After-school care attendants stage a rally Friday in front of the Ministry of Education building in Sejong as they stage a one-day strike in protest of the ministry`s legislative revision plans. (Yonhap)
South Korea on Friday saw a void in child care services across the country following a mass one-day strike by thousands of after-school care attendants.
More than 6,000 after-school care workers launched a nationwide strike Friday in protest of proposed changes to school child care management and their employment status, causing some disruption in child care services.
The workers - part of a coalition of non-regular school workers - staged rallies in front of the Ministry of Education in Sejong and education offices across the nation, protesting a legislative revision that would make after-school care a community-level project planned and managed by local government authorities.
At present, individual elementary schools hire workers to provide care to students in need of such service after school hours.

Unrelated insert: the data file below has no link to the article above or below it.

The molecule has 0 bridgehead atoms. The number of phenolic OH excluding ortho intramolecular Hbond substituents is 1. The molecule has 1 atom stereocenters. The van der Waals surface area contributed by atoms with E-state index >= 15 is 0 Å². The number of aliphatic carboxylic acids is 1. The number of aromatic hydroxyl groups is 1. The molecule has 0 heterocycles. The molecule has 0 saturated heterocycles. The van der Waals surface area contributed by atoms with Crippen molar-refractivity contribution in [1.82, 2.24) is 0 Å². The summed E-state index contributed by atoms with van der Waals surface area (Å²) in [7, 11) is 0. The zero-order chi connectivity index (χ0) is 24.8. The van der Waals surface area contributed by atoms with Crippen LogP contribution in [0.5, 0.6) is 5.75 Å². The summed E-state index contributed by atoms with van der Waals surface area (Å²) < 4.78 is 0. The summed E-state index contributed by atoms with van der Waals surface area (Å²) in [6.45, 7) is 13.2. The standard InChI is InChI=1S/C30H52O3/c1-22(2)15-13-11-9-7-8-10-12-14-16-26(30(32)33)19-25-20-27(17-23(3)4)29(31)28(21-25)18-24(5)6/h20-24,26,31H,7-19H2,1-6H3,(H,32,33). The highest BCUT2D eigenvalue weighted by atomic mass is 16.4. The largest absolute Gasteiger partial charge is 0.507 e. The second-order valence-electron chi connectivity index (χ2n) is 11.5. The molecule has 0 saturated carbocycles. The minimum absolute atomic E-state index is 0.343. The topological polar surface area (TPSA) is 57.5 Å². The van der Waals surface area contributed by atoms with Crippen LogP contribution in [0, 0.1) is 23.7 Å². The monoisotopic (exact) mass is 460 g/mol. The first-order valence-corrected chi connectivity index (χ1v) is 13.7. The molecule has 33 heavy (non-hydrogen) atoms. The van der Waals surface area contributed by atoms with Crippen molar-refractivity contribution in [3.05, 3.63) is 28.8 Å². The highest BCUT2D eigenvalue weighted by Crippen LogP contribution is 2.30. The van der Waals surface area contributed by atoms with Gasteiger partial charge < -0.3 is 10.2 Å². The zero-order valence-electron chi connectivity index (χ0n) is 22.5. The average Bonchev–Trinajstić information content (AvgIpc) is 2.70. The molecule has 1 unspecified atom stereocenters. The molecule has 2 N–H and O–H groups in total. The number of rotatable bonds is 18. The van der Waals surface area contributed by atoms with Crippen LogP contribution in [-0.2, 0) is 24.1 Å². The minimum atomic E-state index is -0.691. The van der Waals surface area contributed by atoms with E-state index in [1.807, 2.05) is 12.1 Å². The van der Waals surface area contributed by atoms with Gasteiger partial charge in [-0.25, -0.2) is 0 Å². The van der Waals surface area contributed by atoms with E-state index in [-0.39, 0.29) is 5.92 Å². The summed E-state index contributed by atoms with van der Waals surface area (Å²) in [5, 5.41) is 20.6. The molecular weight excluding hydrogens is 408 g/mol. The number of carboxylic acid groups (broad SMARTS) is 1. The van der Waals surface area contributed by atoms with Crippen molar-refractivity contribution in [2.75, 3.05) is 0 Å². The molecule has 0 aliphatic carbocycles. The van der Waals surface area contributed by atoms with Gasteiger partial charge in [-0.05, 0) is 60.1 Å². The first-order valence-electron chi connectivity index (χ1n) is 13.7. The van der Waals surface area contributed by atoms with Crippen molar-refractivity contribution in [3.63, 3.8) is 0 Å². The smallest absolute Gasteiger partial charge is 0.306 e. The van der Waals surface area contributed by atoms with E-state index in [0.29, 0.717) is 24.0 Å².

The group warned a bigger and more disruptive strike could follow, should the government and the National Assembly fail to heed their demands. According to the group’s announcement on Thursday, more than half of its 12,000 members working as care workers at schools are expected to join the one-day strike.
In Korea, around 200,000 elementary school students benefit from after-school programs, and 80 percent of them are 1st and 2nd grade students.
The care void on Friday has been much smaller than initially worried, as the Education Ministry, individual education offices and school officials stepped up to fill in gaps of after-school care workers on strike.
As an alternative to keep after-school programs running, the Education Ministry asked teachers to guide their students in classrooms for longer hours as needed while advising parents to avoid sending their kids to after-school programs on Friday.
Some elementary school management officials stepped up to fill the gap and care for their students in after-school care programs, and regional education offices utilized after-school care workers who didn’t join the strike to fill in gaps for programs void of workers.
According to the Seoul Metropolitan Office of Education, 85.8 percent of the city’s 1,796 after-school care programs were running as usual Friday after around 23.9 percent of 1,794 after-school care workers in Seoul joined the strike.
By Ko Jun-tae (firstname.lastname@example.org